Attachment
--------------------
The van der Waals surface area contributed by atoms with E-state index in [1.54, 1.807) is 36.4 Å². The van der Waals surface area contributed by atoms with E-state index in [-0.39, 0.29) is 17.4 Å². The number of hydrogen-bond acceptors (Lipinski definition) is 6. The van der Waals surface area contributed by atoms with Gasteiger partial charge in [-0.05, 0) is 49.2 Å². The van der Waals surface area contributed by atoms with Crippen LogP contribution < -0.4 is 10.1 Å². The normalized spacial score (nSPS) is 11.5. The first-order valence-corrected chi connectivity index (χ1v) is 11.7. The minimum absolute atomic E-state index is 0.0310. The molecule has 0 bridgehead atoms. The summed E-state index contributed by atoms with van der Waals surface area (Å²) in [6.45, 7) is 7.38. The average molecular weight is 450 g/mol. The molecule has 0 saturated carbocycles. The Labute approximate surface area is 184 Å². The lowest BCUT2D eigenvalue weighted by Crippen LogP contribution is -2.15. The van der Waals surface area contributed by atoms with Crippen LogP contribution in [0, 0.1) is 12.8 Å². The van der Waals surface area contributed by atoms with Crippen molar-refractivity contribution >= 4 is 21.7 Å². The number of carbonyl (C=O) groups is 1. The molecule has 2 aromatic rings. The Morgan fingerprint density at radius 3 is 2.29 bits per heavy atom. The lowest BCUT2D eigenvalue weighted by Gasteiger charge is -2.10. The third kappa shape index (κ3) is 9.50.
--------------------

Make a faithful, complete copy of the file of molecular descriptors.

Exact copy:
The van der Waals surface area contributed by atoms with E-state index in [1.54, 1.807) is 36.4 Å². The van der Waals surface area contributed by atoms with E-state index in [-0.39, 0.29) is 17.4 Å². The number of hydrogen-bond acceptors (Lipinski definition) is 6. The van der Waals surface area contributed by atoms with Gasteiger partial charge in [-0.05, 0) is 49.2 Å². The van der Waals surface area contributed by atoms with Crippen LogP contribution < -0.4 is 10.1 Å². The normalized spacial score (nSPS) is 11.5. The first-order valence-corrected chi connectivity index (χ1v) is 11.7. The minimum absolute atomic E-state index is 0.0310. The molecule has 0 bridgehead atoms. The summed E-state index contributed by atoms with van der Waals surface area (Å²) in [6.45, 7) is 7.38. The average molecular weight is 450 g/mol. The molecule has 0 saturated carbocycles. The Labute approximate surface area is 184 Å². The lowest BCUT2D eigenvalue weighted by Crippen LogP contribution is -2.15. The van der Waals surface area contributed by atoms with Crippen LogP contribution in [0, 0.1) is 12.8 Å². The van der Waals surface area contributed by atoms with Crippen molar-refractivity contribution >= 4 is 21.7 Å². The number of carbonyl (C=O) groups is 1. The molecule has 2 aromatic rings. The Morgan fingerprint density at radius 3 is 2.29 bits per heavy atom. The lowest BCUT2D eigenvalue weighted by Gasteiger charge is -2.10. The third kappa shape index (κ3) is 9.50.